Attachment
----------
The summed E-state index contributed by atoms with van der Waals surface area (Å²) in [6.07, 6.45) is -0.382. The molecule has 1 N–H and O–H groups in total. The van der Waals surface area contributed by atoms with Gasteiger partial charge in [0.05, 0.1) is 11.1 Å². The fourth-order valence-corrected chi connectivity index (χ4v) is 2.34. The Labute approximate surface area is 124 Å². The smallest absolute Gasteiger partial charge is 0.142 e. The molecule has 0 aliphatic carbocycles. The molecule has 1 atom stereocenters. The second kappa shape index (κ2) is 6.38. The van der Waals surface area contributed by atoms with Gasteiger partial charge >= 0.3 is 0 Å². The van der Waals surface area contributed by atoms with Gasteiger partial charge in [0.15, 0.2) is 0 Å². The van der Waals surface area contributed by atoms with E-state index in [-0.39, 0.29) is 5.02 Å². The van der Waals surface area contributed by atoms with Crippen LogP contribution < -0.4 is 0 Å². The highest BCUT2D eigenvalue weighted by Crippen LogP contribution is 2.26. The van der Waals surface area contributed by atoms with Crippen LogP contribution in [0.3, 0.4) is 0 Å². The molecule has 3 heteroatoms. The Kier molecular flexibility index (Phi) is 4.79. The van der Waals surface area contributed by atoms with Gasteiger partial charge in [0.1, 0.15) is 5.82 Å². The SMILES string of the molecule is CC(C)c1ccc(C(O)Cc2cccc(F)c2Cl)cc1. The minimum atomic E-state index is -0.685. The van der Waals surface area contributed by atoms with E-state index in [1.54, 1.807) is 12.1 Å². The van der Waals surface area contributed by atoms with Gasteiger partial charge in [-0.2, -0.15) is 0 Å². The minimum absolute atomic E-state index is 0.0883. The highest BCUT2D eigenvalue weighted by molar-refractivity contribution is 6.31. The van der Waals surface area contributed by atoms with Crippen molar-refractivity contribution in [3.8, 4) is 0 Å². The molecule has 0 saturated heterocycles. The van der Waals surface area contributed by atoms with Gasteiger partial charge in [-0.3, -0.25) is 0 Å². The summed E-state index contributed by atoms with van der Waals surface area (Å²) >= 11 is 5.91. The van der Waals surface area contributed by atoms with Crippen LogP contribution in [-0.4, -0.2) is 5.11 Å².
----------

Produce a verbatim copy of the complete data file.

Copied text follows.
The summed E-state index contributed by atoms with van der Waals surface area (Å²) in [6.07, 6.45) is -0.382. The molecule has 1 N–H and O–H groups in total. The van der Waals surface area contributed by atoms with Gasteiger partial charge in [0.05, 0.1) is 11.1 Å². The fourth-order valence-corrected chi connectivity index (χ4v) is 2.34. The Labute approximate surface area is 124 Å². The smallest absolute Gasteiger partial charge is 0.142 e. The molecule has 0 aliphatic carbocycles. The molecule has 1 atom stereocenters. The second kappa shape index (κ2) is 6.38. The van der Waals surface area contributed by atoms with Gasteiger partial charge >= 0.3 is 0 Å². The van der Waals surface area contributed by atoms with Gasteiger partial charge in [0.15, 0.2) is 0 Å². The van der Waals surface area contributed by atoms with E-state index in [-0.39, 0.29) is 5.02 Å². The van der Waals surface area contributed by atoms with Crippen LogP contribution < -0.4 is 0 Å². The highest BCUT2D eigenvalue weighted by Crippen LogP contribution is 2.26. The van der Waals surface area contributed by atoms with Crippen LogP contribution in [0.3, 0.4) is 0 Å². The molecule has 3 heteroatoms. The Kier molecular flexibility index (Phi) is 4.79. The van der Waals surface area contributed by atoms with Gasteiger partial charge in [0.1, 0.15) is 5.82 Å². The SMILES string of the molecule is CC(C)c1ccc(C(O)Cc2cccc(F)c2Cl)cc1. The minimum atomic E-state index is -0.685. The van der Waals surface area contributed by atoms with E-state index in [1.54, 1.807) is 12.1 Å². The van der Waals surface area contributed by atoms with Gasteiger partial charge in [-0.2, -0.15) is 0 Å². The minimum absolute atomic E-state index is 0.0883. The highest BCUT2D eigenvalue weighted by molar-refractivity contribution is 6.31. The van der Waals surface area contributed by atoms with Crippen molar-refractivity contribution in [3.8, 4) is 0 Å². The molecule has 0 saturated heterocycles. The van der Waals surface area contributed by atoms with Gasteiger partial charge in [-0.3, -0.25) is 0 Å². The summed E-state index contributed by atoms with van der Waals surface area (Å²) >= 11 is 5.91. The van der Waals surface area contributed by atoms with Crippen LogP contribution in [-0.4, -0.2) is 5.11 Å².